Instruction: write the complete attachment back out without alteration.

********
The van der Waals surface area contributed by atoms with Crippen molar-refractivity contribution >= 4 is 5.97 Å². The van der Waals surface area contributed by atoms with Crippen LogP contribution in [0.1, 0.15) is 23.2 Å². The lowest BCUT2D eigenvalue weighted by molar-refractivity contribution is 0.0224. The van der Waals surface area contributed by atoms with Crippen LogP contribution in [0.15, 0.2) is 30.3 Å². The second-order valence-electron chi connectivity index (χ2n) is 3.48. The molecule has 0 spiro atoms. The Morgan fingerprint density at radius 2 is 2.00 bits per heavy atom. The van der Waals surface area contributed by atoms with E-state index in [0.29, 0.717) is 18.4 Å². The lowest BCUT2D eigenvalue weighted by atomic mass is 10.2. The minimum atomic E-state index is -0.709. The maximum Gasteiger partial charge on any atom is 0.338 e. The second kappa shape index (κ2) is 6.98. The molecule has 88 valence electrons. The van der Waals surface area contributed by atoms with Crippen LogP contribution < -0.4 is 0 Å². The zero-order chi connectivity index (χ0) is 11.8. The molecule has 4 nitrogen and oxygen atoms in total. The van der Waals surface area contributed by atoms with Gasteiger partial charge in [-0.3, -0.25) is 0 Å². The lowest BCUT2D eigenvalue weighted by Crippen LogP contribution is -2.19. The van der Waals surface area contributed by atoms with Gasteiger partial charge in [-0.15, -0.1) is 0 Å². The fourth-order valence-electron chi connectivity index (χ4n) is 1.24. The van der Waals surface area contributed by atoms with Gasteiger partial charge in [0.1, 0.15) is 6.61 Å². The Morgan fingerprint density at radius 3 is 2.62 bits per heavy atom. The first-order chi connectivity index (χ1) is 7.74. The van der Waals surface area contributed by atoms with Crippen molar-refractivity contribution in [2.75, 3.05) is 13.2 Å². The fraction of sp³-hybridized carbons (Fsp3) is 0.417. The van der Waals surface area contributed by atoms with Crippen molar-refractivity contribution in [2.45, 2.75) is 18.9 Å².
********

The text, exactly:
The van der Waals surface area contributed by atoms with Crippen molar-refractivity contribution >= 4 is 5.97 Å². The van der Waals surface area contributed by atoms with Crippen LogP contribution in [0.1, 0.15) is 23.2 Å². The lowest BCUT2D eigenvalue weighted by molar-refractivity contribution is 0.0224. The van der Waals surface area contributed by atoms with Crippen LogP contribution in [0.15, 0.2) is 30.3 Å². The second-order valence-electron chi connectivity index (χ2n) is 3.48. The molecule has 0 spiro atoms. The Morgan fingerprint density at radius 2 is 2.00 bits per heavy atom. The van der Waals surface area contributed by atoms with E-state index in [0.29, 0.717) is 18.4 Å². The lowest BCUT2D eigenvalue weighted by atomic mass is 10.2. The minimum atomic E-state index is -0.709. The maximum Gasteiger partial charge on any atom is 0.338 e. The second kappa shape index (κ2) is 6.98. The molecule has 88 valence electrons. The van der Waals surface area contributed by atoms with Crippen LogP contribution < -0.4 is 0 Å². The zero-order chi connectivity index (χ0) is 11.8. The molecule has 4 nitrogen and oxygen atoms in total. The van der Waals surface area contributed by atoms with Gasteiger partial charge in [-0.3, -0.25) is 0 Å². The lowest BCUT2D eigenvalue weighted by Crippen LogP contribution is -2.19. The van der Waals surface area contributed by atoms with Gasteiger partial charge in [-0.15, -0.1) is 0 Å². The fourth-order valence-electron chi connectivity index (χ4n) is 1.24. The van der Waals surface area contributed by atoms with Gasteiger partial charge in [0.1, 0.15) is 6.61 Å². The Morgan fingerprint density at radius 3 is 2.62 bits per heavy atom. The first-order chi connectivity index (χ1) is 7.74. The van der Waals surface area contributed by atoms with Crippen molar-refractivity contribution in [2.75, 3.05) is 13.2 Å². The fraction of sp³-hybridized carbons (Fsp3) is 0.417. The van der Waals surface area contributed by atoms with Crippen molar-refractivity contribution in [2.45, 2.75) is 18.9 Å².